If it isn't a legitimate property claim for the Redskins, then neither is it one for the Nike Swoosh or for Coca-Cola's trade dress.

They Find Your Lack of Faith ... Disturbing

Would-be Japanese censors, that is.

Japan's House of Councillors, the upper house of its parliament, the Diet, passed a bill today illegalizing possession of child pornography (production and distribution were already banned).

But that's not enough for some people, who want the ban to apply to imaginary child pornography as well as the real thing:

They may be drawings, but critics say the images found on the pages of some of Japan's erotic manga are so disturbing they should be banned.

"I believe that this kind of terrible material is not protected under freedom of expression," says Masatada Tsuchiya, a member of the ruling Liberal Democratic Party.

Of course, that's been the trend in the US for decades. It's not just illegal to rape children and take pictures or video of the crime, or to possess said pictures or video. It's illegal to draw pictures of imaginary children engaged in sexual activities. One man even drew a 10-year prison sentence for fantasizing about about sex with children in his diary. Another was arrested for writing and publishing a "how-to" guide for pedophiles, even though he was at no point accused of ever having sexually touched a child.

These laws and enforcement schemes, of course, are allegedly based on the entirely unsubstantiated superstition that child porn creates pedophilia rather than it being the other way around (in my opinion, they're also based in the megalomaniac fantasies of their authors and advocates ... you'll hear calls for "gun control" and "drug control" and pretty much every other kind of "control" you can imagine coming out of the same yaps).

As I wrote in a long and defective piece some years back (it was written before I came to understand that the whole concept of "intellectual property" is just completely wrong):

The current debate centers largely around "virtual" child pornography -- depictions which are created digitally or artistically and in which no real children participate in any way. This debate obviously -- or at least it should be obvious -- is a tempest in a teapot. The advocates of suppression of "virtual" child pornography cannot produce a victim; therefore they are going to face extreme difficulty in attempting to create a crime. Equally obvious, from the standpoint of utility, is the fact that "virtual" child pornography potentially reduces the incidence of child molestation involved in producing "the real thing."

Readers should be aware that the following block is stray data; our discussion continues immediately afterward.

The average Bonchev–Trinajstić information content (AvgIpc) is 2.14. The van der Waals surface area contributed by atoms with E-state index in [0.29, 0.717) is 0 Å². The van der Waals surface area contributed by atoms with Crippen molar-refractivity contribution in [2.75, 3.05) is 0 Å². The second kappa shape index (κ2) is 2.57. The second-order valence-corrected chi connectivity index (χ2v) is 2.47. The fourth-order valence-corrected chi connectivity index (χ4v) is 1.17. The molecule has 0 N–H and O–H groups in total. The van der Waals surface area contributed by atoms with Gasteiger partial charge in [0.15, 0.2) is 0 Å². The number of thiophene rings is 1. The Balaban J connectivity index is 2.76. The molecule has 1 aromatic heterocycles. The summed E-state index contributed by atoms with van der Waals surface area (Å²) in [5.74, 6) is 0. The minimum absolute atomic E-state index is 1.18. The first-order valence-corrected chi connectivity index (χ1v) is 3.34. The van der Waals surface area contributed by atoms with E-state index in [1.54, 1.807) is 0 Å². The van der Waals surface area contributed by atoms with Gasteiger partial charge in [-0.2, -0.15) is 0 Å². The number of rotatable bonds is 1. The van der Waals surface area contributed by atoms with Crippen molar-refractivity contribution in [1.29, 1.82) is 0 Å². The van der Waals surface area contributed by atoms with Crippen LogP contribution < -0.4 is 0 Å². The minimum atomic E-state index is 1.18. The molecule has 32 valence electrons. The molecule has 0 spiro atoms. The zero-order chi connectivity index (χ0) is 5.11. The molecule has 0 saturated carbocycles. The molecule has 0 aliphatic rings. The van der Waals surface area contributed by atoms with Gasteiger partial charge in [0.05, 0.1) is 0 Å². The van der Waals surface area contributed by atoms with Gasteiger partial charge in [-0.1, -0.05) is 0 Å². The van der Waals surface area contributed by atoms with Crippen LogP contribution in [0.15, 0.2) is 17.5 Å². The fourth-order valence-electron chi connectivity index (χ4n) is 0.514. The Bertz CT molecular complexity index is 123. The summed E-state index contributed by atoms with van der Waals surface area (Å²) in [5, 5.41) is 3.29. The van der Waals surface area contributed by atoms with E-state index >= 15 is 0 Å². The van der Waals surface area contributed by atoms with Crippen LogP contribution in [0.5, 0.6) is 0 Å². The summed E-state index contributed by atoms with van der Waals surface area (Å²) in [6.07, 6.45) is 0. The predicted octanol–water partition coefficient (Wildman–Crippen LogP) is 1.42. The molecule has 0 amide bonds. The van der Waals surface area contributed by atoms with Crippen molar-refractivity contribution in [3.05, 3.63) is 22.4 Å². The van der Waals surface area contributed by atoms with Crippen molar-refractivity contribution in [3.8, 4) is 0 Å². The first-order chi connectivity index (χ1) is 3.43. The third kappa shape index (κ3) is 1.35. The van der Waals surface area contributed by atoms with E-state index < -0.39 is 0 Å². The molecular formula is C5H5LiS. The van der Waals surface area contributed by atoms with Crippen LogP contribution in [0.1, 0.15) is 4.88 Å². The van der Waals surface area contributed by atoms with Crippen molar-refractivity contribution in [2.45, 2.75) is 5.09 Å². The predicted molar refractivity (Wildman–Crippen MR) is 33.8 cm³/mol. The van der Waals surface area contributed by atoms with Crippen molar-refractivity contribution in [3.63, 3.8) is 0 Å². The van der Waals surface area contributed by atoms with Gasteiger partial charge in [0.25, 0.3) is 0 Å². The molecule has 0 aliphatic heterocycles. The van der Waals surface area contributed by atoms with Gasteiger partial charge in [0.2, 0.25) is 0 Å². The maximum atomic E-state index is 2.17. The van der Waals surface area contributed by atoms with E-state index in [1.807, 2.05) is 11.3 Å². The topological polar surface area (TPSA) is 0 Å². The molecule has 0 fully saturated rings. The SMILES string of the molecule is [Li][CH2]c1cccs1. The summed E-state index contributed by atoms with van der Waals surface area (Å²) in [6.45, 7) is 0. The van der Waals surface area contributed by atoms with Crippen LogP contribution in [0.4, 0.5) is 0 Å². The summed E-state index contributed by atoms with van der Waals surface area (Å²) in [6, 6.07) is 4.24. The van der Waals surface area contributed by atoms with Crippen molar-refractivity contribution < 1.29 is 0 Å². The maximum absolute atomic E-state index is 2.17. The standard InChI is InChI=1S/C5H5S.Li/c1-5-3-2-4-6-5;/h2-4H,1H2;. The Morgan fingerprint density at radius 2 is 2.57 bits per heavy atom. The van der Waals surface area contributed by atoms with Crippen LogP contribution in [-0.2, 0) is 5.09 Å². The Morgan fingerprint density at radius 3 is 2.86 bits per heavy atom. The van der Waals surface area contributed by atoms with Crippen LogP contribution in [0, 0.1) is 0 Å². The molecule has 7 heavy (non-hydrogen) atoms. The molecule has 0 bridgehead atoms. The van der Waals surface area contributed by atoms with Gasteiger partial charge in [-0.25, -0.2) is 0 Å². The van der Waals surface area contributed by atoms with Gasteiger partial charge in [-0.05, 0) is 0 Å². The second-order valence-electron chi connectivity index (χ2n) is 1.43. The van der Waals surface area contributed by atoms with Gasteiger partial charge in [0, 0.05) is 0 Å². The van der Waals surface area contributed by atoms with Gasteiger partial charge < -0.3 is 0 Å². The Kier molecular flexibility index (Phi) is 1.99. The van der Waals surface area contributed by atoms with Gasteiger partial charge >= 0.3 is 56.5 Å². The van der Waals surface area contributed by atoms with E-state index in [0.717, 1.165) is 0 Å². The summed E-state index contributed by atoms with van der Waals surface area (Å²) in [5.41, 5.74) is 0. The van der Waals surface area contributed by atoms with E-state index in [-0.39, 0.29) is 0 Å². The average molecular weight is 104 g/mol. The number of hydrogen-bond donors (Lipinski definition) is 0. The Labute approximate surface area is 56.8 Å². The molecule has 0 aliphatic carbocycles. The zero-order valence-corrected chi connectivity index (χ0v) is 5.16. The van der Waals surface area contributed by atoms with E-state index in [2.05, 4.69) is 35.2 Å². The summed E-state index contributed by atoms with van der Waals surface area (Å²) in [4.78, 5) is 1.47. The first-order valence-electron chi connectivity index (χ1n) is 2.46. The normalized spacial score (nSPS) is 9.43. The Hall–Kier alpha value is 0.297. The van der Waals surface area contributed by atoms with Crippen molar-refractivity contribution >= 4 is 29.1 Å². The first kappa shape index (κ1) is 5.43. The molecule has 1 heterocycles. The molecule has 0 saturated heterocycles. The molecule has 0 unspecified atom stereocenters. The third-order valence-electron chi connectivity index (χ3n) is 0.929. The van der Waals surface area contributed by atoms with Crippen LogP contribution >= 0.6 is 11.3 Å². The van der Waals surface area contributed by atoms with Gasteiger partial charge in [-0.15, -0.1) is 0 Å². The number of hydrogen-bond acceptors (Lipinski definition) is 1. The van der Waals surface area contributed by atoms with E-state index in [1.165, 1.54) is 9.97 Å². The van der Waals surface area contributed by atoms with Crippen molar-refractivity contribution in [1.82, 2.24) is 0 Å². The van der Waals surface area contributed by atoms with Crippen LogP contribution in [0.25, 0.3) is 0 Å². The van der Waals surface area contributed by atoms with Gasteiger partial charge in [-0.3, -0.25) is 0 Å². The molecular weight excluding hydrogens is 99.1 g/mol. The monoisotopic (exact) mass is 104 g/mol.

I haven't really revisited the issue of real child pornography since my conversion on the "intellectual property" issue, but I guess I should do so briefly here:

Possession of real child pornography is, at this point, evidence that one is, in some way (if only as "accessory after the fact"), party to a crime.

But I see no reason whatsoever that the product, when discovered and seized, should not be stamped with some kind of evidence cataloging identifier and turned over to the victim who, should he or she care to once he or she is an adult, sell it to or share it with anyone he or she pleases.

The aforementioned superstitionists will claim, of course, that the availability of the stuff would create more demand for stuff of its type, thus incentivizing child rape.

On the contrary, I believe it's at least as plausible, and likely more so, to conclude that the availability of "legal" child pornography, real or imaginary, would largely shut down the market for "illegal" child pornography (how many people do we hear of getting arrested for making bathtub gin lately?).

Or, to put it a little more harshly, Masatada Tsuchiya and his American counterparts seem to me to objectively support sexual assault on children, since the laws they support incentivize sexually assaulting children for profit by cutting off alternative means of generating/providing the content in question.

Tuesday, June 17, 2014

With Apologies to the Late Norman Schwarzkopf